King Musa I (c. 1280 – c. 1337) – The Wealthiest Ruler of All Time

Mansa Musa I

Mansa Musa I (c. 1280 – c. 1337), commonly referred to as Mansa Musa, was the tenth mansa, which translates as “king of kings” or “emperor”, of the Malian Empire. At the time of Mansa Musa’s rise to the throne, the Malian Empire consisted of territory formerly belonging to the Ghana Empire and Melle (Mali) and immediate surrounding areas, and Musa held many titles, including Emir of Melle, Lord of the Mines of Wangara, and conqueror of Ghanata, Futa-Jallon, and at least another dozen states. He was the wealthiest ruler of his day and perhaps the wealthiest ruler in human history.

What is known about the kings of the Malian Empire is taken from the writings of Arab scholars, including Al-Umari, Abu-sa’id Uthman ad-Dukkali, Ibn Khaldun, andIbn Battuta. According to Ibn-Khaldun’s comprehensive history of the Malian kings, Mansa Musa’s grandfather was Abu-Bakr (the Arabic equivalent to Bakari or Bogari, original name unknown – not the sahabiyy Abu Bakr), a brother of Sundiata Keita, the founder of the Malian Empire as recorded through oral histories. Abu-Bakr did not ascend the throne, and his son, Musa’s father, Faga Laye, has no significance in the History of Mali.

Mansa Musa came to the throne through a practice of appointing a deputy when a king goes on his pilgrimage to Mecca or some other endeavor, and later naming the deputy as heir. According to primary sources, Musa was appointed deputy of the king before him, who had reportedly embarked on an expedition to explore the limits of the Atlantic ocean, and never returned. The Arab-Egyptian scholar Al-Umari quotes Mansa Musa as follows:

The ruler who preceded me did not believe that it was impossible to reach the extremity of the ocean that encircles the earth (meaning the Atlantic). He wanted to reach that (end) and was determined to pursue his plan. So he equipped two hundred boats full of men, and many others full of gold, water and provisions sufficient for several years. He ordered the captain not to return until they had reached the other end of the ocean, or until he had exhausted the provisions and water. So they set out on their journey. They were absent for a long period, and, at last just one boat returned. When questioned the captain replied: ‘O Prince, we navigated for a long period, until we saw in the midst of the ocean a great river which flowing massively. My boat was the last one; others were ahead of me, and they were drowned in the great whirlpool and never came out again. I sailed back to escape this current.’ But the Sultan would not believe him. He ordered two thousand boats to be equipped for him and his men, and one thousand more for water and provisions. Then he conferred the regency on me for the term of his absence, and departed with his men, never to return nor to give a sign of life.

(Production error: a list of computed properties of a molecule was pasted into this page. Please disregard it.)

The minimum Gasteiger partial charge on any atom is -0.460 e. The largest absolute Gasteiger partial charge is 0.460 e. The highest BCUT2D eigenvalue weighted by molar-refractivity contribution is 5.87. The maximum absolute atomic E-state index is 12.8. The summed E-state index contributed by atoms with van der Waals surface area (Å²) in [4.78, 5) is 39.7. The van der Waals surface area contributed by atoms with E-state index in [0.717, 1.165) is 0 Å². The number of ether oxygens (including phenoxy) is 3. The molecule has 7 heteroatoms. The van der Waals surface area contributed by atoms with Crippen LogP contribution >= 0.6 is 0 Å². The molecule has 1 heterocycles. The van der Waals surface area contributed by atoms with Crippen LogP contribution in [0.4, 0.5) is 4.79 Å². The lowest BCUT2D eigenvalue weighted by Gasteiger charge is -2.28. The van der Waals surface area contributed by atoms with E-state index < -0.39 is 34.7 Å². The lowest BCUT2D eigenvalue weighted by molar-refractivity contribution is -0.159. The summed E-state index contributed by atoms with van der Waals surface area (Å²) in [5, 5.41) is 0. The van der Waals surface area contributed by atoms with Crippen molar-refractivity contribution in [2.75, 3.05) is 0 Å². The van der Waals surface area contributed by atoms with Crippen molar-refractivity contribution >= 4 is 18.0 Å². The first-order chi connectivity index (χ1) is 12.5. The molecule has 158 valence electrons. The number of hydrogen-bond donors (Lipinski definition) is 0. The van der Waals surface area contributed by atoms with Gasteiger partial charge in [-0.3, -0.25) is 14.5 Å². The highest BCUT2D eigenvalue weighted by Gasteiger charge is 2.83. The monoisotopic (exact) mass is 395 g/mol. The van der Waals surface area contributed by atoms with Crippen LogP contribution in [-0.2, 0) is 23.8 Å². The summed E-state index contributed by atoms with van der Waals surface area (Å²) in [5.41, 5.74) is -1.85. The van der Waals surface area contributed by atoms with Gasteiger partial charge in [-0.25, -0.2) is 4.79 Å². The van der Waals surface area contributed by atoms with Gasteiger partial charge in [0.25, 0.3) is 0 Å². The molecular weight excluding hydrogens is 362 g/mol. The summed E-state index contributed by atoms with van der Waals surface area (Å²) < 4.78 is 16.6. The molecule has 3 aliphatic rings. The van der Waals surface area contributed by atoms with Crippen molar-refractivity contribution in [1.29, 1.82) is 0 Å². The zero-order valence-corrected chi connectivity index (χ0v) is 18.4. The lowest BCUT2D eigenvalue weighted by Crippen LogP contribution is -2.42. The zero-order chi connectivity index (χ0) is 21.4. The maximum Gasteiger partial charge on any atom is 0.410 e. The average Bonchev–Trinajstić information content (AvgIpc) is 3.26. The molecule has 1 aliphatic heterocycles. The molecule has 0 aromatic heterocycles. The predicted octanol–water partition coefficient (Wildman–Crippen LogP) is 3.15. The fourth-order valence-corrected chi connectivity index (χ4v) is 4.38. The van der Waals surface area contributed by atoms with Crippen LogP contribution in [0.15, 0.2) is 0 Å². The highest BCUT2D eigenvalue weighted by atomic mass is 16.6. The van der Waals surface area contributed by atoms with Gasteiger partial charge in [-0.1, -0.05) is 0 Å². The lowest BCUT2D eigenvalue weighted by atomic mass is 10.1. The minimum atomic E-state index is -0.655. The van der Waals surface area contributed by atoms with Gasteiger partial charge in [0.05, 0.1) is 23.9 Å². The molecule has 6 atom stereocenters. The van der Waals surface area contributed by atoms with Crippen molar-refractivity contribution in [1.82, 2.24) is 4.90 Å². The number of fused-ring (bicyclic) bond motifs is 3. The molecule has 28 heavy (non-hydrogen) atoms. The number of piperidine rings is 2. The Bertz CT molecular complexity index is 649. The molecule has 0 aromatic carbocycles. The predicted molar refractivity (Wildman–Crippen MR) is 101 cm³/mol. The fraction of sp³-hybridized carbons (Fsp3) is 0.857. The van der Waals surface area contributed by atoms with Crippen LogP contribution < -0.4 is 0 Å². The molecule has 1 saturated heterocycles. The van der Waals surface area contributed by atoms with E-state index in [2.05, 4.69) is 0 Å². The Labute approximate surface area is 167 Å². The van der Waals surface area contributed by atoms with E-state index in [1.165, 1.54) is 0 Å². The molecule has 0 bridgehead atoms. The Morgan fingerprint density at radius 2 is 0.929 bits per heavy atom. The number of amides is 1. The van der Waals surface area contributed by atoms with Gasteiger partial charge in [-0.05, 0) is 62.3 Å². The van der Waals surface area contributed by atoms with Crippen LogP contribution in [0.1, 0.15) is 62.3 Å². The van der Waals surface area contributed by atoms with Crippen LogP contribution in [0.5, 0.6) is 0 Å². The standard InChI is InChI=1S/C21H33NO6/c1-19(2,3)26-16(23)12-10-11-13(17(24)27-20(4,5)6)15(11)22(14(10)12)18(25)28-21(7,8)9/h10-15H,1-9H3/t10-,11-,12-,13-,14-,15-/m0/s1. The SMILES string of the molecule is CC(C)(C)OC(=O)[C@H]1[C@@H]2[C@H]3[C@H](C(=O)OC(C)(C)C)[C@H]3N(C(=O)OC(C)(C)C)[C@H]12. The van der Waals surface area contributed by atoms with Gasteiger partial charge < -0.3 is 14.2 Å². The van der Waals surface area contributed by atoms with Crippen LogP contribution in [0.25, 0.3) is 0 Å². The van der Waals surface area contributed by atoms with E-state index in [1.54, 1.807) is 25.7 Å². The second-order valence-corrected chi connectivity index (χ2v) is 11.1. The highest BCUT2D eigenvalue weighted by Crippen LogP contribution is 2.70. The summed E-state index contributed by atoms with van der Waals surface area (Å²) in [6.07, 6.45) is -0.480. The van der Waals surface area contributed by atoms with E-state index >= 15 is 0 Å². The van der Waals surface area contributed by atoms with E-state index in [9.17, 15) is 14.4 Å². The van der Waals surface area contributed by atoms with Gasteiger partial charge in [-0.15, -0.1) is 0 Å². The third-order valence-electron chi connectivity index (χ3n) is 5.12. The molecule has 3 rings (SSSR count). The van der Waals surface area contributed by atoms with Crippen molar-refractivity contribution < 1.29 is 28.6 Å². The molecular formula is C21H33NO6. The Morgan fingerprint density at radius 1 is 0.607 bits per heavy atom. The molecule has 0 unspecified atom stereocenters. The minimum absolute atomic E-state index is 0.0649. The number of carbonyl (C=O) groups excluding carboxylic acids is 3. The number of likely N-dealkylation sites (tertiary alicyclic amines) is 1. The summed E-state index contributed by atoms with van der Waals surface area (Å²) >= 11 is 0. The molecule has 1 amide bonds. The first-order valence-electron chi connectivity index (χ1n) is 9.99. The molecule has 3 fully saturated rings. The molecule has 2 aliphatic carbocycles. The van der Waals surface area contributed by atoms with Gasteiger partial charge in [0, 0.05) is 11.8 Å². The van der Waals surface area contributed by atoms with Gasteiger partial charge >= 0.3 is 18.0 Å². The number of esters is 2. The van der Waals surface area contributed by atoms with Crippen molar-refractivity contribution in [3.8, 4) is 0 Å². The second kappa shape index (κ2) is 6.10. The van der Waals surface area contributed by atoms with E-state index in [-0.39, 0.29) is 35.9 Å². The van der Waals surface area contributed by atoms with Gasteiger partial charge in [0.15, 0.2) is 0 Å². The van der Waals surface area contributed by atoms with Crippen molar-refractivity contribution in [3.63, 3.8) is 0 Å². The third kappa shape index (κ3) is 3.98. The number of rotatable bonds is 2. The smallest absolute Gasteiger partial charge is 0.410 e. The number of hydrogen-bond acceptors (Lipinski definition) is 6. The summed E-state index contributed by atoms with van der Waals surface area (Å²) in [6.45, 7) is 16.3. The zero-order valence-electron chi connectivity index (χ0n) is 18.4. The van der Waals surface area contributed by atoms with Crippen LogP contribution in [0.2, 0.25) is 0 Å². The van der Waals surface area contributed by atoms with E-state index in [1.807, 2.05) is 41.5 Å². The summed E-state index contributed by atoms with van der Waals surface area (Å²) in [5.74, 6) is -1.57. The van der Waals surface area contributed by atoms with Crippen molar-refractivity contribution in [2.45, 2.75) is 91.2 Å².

—Mansa Musa

Musa’s son and successor, Mansa Magha, was also appointed deputy during Musa’s pilgrimage.

Musa was a devout Muslim and his pilgrimage to Mecca, a command ordained by Allah according to core teachings of Islam, made him well-known across northern Africa and the Middle East. To Musa, Islam was the foundation of the “cultured world of the Eastern Mediterranean”. He would spend much time fostering the growth of Islam in his empire.

Musa made his pilgrimage in 1324, his procession reported to include 60,000 men, 12,000 slaves who all carried 4-lb. gold bars, heralds dressed in silks who bore gold staffs, organized horses and handled bags. Musa provided all necessities for the procession, feeding the entire company of men and animals. Also in the train were 80 camels, which varying reports claim carried between 50 and 300 pounds of gold dust each. He gave away the gold to the poor he met along his route. Musa not only gave to the cities he passed on the way to Mecca, including Cairo and Medina, but also traded gold for souvenirs. Furthermore, it has been recorded that he built a mosque each and every Friday.

Musa’s journey was documented by several eyewitnesses along his route, who were in awe of his wealth and extensive procession, and records exist in a variety of sources, including journals, oral accounts and histories. Musa is known to have visited with the Mamluk sultan Al-Nasir Muhammad of Egypt in July 1324.

Musa’s generous actions, however, inadvertently devastated the economy of the region. In the cities of Cairo, Medina and Mecca, the sudden influx of gold devalued the metal for the next decade. Prices on goods and wares super inflated in an attempt to adjust to the newfound wealth that was spreading throughout local populations. To rectify the gold market, Musa borrowed all the gold he could carry from money-lenders in Cairo, at high interest. This is the only time recorded in history that one man directly controlled the price of gold in the Mediterranean

Satire, but so true for the time.